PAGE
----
New Orleans, Louisiana trumpeter Lionel Charles Ferbos was born in in the city’s Creole 7th Ward on July 17, 1911.  His father was Louis Ferbos, a tinsmith, and his mother was Rosita Ferbos. Lionel had two siblings.  As a child, he had asthma and was advised not to play any wind instrument.  However, in 1926 he saw Russian orchestra leader Phil Spitalny’s all-girl orchestra and decided to become a musician.  Ferbos studied with Professor Paul Chaligny, who taught him to read music, and he subsequently continued to study with trumpeter Albert Snaer.  Ferbos was enumerated as a musician in the 1930 census and like most musicians of that time he always kept a manual job.  At Haspel’s Clothing Factory he met seamstress Marguerite Gilyot, who became his wife in 1934.  They had two children, actor Lionel Jr, (1939–2006) and Sylvia Schexnayder (b. 1941).  He later joined his father’s business and became a master tinsmith.
Sources: 
Al Rose & Edmond Souchon, A Family Album (Baton Rouge: Louisiana State University Press, 1967); Lionel Ferbos: 100 Years Young, http://www.myneworleans.com/My-New-Orleans/April-2011/Lionel-Ferbos-100-Years-Young/; Ancestry.com, 1930 United States Federal Census about Lionel Ferbos.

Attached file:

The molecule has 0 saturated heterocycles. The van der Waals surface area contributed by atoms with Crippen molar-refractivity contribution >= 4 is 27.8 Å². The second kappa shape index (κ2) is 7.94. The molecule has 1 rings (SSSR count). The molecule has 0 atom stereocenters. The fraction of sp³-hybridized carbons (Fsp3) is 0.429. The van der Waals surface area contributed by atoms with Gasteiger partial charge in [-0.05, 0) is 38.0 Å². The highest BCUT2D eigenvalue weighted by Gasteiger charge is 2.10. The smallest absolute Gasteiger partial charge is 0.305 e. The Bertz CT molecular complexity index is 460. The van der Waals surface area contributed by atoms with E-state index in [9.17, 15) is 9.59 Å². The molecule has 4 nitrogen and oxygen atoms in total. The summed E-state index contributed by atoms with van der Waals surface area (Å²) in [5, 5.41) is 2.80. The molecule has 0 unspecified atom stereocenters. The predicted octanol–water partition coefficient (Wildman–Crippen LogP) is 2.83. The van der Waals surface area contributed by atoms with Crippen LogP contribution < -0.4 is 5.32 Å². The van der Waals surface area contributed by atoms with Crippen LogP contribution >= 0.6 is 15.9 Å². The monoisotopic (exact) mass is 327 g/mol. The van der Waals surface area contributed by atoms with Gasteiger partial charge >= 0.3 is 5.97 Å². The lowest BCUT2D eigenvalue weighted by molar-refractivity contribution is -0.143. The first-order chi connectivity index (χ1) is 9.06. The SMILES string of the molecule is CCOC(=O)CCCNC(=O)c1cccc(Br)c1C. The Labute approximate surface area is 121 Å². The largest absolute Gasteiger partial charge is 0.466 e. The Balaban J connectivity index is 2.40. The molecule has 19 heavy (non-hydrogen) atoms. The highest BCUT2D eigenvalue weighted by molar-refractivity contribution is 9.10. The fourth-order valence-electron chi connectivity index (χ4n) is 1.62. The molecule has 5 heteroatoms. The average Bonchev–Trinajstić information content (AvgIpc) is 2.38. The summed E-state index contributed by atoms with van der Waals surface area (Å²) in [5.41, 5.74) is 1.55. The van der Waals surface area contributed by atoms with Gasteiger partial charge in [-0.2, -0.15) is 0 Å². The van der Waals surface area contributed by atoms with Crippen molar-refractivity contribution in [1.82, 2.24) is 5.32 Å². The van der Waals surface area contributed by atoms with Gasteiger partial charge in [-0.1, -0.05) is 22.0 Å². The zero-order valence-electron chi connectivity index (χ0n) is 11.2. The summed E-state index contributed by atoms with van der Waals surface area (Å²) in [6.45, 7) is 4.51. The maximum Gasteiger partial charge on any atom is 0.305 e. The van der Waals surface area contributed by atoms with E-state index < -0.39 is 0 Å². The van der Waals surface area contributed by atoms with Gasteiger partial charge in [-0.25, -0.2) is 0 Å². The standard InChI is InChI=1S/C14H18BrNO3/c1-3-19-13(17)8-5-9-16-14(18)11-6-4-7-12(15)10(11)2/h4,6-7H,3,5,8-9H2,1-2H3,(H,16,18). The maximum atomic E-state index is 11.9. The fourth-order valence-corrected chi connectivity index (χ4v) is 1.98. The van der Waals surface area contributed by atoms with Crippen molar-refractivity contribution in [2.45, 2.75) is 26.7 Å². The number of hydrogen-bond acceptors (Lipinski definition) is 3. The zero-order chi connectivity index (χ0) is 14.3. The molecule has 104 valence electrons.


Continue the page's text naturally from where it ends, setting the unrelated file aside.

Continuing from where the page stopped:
Contributor: 
Affiliation: 
Royal Institute of Technology, Stockholm, Sweden

Brown, Gayleatha Beatrice (1947-2013)

Vignette Type: 
People
History Type: 
African American History
"Image Ownership: Public Domain"
On July 2, 2009 President Barack Obama appointed Gayleatha Beatrice Brown to be the United States ambassador to Burkina Faso, a nation in West Africa.  This was her second ambassadorial appointment. Previously, Brown had been appointed by President George W. Bush to serve as U.S. Ambassador to Benin, a post she held from 2006 to 2009.